The Securities and Exchange Commission (SEC) will intensify its oversight on the largest and riskiest asset managers in the United States, according to chairperson Mary Jo White during SEC Speaks, an annual conference at the Practicing Law Institute on Friday.
In her remarks, White emphasized, “When I arrived, it was imperative to set an aggressive rulemaking agenda. Congress had seen to that and our own core mission demanded it. And, through the tireless work of the staff and my fellow Commissioners, we made significant progress.”
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She enumerated some of the regulations adopted by the commission since day one when she became chairperson of the SEC including the identity theft rules, and cross-border swap transaction rules that govern the multi-trillion dollar global over-the-counter derivatives markets.
The commission also proposed rules to reform and strengthen the structure of money market funds, rules that would allow securities-based crowd funding, and new rules to provide protection for new investors and important data about new markets. It implemented reforms to the private offering market as mandated by the JOBS Act
Furthermore, the SEC also adopted the Dodd-Frank Act rule disqualifying bad actors from certain private offerings, and other rule makings.
According to White, “We have made significant progress on our rulemakings, although more remains to be done. But we must always keep the bigger picture in focus and not let the sheer number nor the sometimes controversial nature of the Congressional mandates distract us from other important rulemakings and initiatives that further our core mission as we set and carry out our priorities for the year ahead.”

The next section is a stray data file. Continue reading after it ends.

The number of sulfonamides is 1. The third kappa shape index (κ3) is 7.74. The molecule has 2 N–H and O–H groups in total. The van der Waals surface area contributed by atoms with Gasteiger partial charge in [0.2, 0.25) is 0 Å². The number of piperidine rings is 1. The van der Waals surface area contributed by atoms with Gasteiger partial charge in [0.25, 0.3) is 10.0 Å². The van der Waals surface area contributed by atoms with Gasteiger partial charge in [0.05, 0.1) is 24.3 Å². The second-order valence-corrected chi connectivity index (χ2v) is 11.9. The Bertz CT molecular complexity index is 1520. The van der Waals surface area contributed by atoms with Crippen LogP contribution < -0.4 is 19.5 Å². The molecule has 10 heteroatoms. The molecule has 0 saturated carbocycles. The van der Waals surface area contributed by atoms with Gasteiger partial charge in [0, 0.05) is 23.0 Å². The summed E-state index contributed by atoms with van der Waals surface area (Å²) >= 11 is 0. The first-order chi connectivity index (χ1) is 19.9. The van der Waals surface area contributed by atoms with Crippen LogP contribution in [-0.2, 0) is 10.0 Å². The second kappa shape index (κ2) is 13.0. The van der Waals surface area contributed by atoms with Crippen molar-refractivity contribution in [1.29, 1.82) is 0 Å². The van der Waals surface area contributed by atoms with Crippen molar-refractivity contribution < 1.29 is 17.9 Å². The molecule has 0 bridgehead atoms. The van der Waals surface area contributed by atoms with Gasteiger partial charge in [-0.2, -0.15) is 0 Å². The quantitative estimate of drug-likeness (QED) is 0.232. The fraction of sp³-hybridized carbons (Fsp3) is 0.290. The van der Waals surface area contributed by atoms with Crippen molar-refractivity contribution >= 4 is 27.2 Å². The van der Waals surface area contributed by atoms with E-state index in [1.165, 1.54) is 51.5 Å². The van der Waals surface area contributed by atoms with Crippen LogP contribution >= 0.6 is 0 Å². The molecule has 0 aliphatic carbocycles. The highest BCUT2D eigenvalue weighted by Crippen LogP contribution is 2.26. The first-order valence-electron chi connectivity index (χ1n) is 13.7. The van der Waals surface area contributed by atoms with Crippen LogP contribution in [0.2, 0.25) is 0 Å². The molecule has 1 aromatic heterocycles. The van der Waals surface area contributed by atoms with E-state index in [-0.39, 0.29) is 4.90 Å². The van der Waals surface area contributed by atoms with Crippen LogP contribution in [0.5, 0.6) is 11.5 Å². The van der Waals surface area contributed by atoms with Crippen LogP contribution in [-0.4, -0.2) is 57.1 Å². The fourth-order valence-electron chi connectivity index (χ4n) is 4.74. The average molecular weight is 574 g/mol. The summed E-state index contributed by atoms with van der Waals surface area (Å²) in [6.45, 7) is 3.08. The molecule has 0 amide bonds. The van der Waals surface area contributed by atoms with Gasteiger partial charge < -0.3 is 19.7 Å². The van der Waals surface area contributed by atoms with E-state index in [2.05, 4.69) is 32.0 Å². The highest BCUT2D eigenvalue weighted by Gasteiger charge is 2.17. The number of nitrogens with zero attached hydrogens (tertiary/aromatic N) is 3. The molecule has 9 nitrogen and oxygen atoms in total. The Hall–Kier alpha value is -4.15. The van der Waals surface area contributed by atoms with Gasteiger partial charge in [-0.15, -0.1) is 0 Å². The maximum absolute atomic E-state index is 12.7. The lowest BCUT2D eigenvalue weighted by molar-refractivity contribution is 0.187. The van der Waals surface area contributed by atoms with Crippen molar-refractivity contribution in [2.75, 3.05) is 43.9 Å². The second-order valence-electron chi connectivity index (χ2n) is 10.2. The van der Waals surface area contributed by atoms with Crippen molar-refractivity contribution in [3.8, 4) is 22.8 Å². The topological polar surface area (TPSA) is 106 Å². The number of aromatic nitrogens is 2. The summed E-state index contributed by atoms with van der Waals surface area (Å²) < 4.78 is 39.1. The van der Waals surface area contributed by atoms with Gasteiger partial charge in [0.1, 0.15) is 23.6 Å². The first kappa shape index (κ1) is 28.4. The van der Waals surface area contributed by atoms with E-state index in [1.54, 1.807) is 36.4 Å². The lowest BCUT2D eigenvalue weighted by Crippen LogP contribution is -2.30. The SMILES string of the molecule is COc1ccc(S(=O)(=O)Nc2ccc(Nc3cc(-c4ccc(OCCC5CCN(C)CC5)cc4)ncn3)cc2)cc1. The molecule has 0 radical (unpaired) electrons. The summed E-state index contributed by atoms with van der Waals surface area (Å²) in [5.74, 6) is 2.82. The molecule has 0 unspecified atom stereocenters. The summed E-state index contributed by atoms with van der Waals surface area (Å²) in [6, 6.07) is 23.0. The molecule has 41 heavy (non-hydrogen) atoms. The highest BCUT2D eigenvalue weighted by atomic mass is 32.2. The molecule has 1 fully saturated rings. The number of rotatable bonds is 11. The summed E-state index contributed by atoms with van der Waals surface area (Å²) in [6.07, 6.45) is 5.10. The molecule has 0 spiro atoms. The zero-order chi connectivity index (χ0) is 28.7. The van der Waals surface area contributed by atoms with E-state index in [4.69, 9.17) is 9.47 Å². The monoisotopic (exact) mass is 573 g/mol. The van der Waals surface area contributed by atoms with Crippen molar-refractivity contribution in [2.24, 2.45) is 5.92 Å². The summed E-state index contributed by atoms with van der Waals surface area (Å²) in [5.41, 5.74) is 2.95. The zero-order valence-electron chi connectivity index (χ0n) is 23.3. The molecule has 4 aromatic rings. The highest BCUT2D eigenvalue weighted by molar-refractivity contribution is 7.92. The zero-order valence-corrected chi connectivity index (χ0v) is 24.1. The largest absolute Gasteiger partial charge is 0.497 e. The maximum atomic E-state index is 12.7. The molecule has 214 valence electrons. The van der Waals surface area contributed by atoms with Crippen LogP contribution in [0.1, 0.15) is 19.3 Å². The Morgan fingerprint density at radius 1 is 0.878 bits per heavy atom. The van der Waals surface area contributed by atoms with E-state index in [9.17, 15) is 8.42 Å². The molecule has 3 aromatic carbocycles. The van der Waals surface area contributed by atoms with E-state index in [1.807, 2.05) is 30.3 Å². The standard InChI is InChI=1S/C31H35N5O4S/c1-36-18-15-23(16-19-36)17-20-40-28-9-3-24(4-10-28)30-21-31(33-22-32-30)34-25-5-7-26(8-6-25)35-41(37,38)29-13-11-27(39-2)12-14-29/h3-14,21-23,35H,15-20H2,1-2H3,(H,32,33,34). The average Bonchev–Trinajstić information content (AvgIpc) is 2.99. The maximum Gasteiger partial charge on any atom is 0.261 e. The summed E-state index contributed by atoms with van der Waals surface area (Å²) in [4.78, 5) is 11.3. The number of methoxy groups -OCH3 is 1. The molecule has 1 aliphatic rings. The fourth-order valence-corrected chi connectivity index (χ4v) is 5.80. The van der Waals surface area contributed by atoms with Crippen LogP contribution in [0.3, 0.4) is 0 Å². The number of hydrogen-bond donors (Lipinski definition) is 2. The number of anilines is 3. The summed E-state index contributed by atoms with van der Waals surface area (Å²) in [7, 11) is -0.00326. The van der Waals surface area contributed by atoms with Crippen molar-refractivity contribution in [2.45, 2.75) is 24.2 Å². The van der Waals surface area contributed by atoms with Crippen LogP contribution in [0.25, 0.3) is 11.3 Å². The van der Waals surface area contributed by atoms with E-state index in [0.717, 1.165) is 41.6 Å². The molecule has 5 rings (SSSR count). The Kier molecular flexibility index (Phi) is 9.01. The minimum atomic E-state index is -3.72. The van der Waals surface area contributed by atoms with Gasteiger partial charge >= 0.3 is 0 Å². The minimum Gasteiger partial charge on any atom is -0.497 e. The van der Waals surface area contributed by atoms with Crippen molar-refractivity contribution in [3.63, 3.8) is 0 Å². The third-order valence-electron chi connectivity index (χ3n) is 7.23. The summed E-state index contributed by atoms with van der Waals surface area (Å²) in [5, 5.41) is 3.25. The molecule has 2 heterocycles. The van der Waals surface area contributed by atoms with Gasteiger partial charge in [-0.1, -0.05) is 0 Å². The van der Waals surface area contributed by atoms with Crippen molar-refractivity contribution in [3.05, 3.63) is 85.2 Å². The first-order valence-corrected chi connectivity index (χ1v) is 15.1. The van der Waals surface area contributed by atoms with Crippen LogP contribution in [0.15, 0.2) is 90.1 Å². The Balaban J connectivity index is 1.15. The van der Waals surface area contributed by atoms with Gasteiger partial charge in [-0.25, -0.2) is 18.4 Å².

Other critical initiatives
White said some of the critical initiatives of the SEC in 2014 aside from completing its rule making is to intensify its inquiry regarding the role and duties of investment advisers and broker dealers, and to enhance investor protection.
The SEC will also increase its focus on fixed-income markets and it will make further progress on credit rating agency reform.
“We will also increase our oversight of broker-dealers with initiatives that will strengthen and enhance their capital and liquidity, as well as providing more robust protections and safeguards for customer assets,” said White.
“Among the initiatives under near-term consideration are expanded stress testing, more robust data reporting, and increased oversight of the largest asset management firms,” according to White.
Financial Oversight Stability Council report
According to Reuters, several years ago, the Financial Oversight Stability Council requested the Office of Financial Research, a unit of economists within the Treasury Department to examine whether large asset managers pose a wider risk to the financial system. The Dodd-Frank Wall Street reform law created the council, which is headed by the Treasury secretary. The primary responsibility of the council is to review that market for possible risks.
In September, last year, the report of Office of the Financial Research indicated that some of the activities of large asset managers pose risk to the broader market. The SEC had concerns and initiated a public comment regarding the report.
According to White, the SEC’s plan to intensify oversight on large asset managers has nothing to do with the council’s report. She said, “It’s really a continuation of our regulation and assessment of risks across that space for asset managers. It is just part of our everyday duties.”